Wine notes: Carricante, grecanico dorato, coda di volpe. Vinified like a red wine, with long skin-contact.

2. Paolo Bea 2006 "Santa Chiara," Umbria IGT

Personal notes - citric, with orange and sweetened red grapefruit flavors that struck me as direct to the point of simplicity, though the wine did open up nicely and improve with air.
Wine notes - Grechetto, malvasia, chardonnay, sauvignon, garganega. 16 day fermentation on skins, finished in stainless.

3. Monasterio Suore Cistercensi 2007 "Coenobium Rusticum," Lazio IGT

Personal notes - as good a showing of this wine as I can remember. Many other tasters also quite liked the wine. Very distinctive and one of two wines which I fairly easily guessed, probably owing more to the fact that I have drunk it within the past 6 weeks than anything else. Pure, appley and pleasantly tannic on the finish. It showed less bitter chestnut honey than when I had last tasted it, a good thing in my book.
Wine notes - Trebbiano, malvasia, verdicchio, grechetto; 15 day fermentation with
the skins, extended lees contact. Yes, as we all know by now this is harvested by nuns....

4. Movia 2005 "Lunar"

Personal notes - this was my wine of the evening. Cloudy amber hued, the wine showed a good amount of red fruit and fetching oxidative aromas. Also a hint of washed rind, stinky cheese on the nose. A terrific, spicy, cidery balance bolstered by good acidity on the palate makes this a strong bearer of orange style.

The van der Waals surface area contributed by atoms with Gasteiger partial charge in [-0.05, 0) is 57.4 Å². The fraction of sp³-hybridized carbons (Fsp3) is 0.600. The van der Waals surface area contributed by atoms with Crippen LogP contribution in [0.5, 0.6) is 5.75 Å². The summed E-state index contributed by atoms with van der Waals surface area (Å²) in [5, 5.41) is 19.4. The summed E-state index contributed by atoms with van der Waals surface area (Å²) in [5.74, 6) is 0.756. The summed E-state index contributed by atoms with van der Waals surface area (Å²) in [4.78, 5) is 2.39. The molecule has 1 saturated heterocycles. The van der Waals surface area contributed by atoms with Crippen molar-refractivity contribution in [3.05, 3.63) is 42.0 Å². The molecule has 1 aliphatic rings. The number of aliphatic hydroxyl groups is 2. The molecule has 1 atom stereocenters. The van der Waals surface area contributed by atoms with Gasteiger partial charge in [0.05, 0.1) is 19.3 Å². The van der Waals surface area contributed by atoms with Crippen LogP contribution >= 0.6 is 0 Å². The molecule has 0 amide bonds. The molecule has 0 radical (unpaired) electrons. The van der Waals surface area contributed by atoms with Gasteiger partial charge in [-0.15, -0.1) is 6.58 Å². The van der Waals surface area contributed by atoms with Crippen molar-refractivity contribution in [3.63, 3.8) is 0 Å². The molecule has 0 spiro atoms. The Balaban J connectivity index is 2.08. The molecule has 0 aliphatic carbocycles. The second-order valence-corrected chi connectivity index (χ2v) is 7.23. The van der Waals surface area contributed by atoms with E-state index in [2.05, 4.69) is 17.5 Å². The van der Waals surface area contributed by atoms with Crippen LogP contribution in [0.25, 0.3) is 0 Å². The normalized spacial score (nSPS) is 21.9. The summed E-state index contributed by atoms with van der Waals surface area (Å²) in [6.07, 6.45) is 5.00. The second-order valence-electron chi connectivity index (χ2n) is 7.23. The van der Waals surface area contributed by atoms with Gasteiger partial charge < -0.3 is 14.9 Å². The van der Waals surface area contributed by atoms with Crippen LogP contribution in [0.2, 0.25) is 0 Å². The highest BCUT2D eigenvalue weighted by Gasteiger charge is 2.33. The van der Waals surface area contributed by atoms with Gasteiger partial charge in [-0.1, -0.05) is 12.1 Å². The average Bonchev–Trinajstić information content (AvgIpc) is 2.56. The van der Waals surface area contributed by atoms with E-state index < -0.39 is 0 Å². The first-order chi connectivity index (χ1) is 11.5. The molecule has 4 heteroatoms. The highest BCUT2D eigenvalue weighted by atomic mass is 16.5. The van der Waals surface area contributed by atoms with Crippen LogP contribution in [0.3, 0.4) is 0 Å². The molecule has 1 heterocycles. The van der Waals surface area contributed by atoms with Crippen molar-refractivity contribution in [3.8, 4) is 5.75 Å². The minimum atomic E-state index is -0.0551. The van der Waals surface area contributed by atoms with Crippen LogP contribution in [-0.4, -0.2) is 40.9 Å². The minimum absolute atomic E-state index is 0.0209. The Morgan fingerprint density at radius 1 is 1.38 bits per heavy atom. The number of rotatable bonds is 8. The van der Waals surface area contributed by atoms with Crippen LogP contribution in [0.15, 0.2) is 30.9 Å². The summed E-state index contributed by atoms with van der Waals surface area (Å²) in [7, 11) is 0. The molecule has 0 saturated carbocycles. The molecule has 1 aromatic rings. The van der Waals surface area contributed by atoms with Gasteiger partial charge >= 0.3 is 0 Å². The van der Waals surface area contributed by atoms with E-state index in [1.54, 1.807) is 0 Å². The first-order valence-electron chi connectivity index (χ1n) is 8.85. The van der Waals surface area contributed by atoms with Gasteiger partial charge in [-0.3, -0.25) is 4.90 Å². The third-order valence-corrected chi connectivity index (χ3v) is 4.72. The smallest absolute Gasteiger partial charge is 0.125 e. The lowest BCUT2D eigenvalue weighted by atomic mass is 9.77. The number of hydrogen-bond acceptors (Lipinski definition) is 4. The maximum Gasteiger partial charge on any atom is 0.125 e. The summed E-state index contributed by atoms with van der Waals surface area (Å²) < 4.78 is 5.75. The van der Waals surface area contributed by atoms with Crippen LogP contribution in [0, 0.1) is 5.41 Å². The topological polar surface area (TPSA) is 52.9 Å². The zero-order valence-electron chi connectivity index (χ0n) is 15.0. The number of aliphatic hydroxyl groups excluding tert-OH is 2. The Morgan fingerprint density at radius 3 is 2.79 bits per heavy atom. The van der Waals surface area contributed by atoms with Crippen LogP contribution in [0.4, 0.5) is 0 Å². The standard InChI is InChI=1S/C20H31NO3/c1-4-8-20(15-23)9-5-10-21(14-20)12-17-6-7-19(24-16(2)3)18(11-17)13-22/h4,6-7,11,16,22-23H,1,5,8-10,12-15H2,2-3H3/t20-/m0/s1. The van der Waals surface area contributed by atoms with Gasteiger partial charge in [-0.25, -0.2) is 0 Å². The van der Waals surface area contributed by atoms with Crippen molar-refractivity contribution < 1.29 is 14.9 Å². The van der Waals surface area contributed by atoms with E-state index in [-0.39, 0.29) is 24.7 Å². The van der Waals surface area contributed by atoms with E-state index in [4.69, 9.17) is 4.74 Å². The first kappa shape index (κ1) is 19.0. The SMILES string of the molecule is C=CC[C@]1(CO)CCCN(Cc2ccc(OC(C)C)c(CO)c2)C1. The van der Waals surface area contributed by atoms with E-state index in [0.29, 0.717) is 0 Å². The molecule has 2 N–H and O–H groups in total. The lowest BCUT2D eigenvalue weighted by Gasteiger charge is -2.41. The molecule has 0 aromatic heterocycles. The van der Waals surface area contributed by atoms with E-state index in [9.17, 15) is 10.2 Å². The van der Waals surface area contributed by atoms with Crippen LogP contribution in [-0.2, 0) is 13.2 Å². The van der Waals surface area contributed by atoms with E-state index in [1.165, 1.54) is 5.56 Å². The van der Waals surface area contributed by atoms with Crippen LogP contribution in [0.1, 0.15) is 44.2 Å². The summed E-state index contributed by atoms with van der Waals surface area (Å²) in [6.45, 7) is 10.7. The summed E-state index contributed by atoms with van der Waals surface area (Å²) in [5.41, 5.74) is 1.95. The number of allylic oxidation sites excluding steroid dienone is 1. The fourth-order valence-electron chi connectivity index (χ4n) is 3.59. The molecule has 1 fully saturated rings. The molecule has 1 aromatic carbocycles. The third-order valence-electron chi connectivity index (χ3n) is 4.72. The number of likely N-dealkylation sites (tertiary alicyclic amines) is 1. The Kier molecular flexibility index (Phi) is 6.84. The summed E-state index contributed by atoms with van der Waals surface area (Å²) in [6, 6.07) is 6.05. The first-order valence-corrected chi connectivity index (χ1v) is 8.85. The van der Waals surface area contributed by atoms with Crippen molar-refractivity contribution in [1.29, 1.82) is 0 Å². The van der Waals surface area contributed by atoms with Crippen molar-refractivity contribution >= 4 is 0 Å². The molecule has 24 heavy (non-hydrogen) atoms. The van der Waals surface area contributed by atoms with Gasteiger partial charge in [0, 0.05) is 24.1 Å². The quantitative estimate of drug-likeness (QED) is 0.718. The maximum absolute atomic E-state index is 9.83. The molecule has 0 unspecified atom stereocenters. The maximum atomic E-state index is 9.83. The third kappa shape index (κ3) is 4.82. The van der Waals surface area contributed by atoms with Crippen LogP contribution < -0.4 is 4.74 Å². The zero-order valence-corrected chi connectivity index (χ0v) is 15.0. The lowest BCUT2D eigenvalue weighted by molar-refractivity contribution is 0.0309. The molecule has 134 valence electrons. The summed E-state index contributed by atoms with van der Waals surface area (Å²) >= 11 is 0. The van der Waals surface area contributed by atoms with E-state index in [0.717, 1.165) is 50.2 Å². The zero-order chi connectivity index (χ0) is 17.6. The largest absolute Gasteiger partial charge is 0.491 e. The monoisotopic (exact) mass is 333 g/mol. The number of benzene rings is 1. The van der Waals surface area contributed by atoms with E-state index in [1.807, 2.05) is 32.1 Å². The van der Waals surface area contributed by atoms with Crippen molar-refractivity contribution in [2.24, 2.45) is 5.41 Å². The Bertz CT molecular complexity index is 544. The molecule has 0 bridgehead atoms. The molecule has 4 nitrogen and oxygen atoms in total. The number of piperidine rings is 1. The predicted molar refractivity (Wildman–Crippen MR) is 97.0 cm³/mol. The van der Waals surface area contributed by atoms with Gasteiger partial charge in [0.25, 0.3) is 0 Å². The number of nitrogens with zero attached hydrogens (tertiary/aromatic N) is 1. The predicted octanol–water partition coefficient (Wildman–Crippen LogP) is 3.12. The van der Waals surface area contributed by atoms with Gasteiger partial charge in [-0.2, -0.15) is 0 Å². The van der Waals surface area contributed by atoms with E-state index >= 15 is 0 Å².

Wine notes - Ribolla gialla, 65 yr old vines. Whole grape clusters are placed in barrels. The wine is never pressed off the skins or racked, and after 7 months the free run juice is bottled unfiltered.

5. Cowan Cellars 2008 Sauvignon Blanc "Silver Pines Vineyard," Sonoma Mountain (Barrel Sample)

Personal notes - Indeed this was very SB-like on the nose, with a touch of a grassy quality, which seemed to border on stronger vegetable root aromas with a hint of mintiness as well. It tasted like it has received the least amount of skin contact of this grouping, though it is still fun, bright and not at all boring. Probably the wine that best complemented our seafood as well.
Wine notes - For those of you who know him (and I suspect many of you out there do), Florida Jim makes this wine. Sauvignon blanc. 13 day cold soak with no sulfur, followed by 15 day alcoholic fermentation before pressing off skins. Full malo.

6. Natural Process Alliance 2008 Chardonnay "Skin Fermented," Sonoma Coast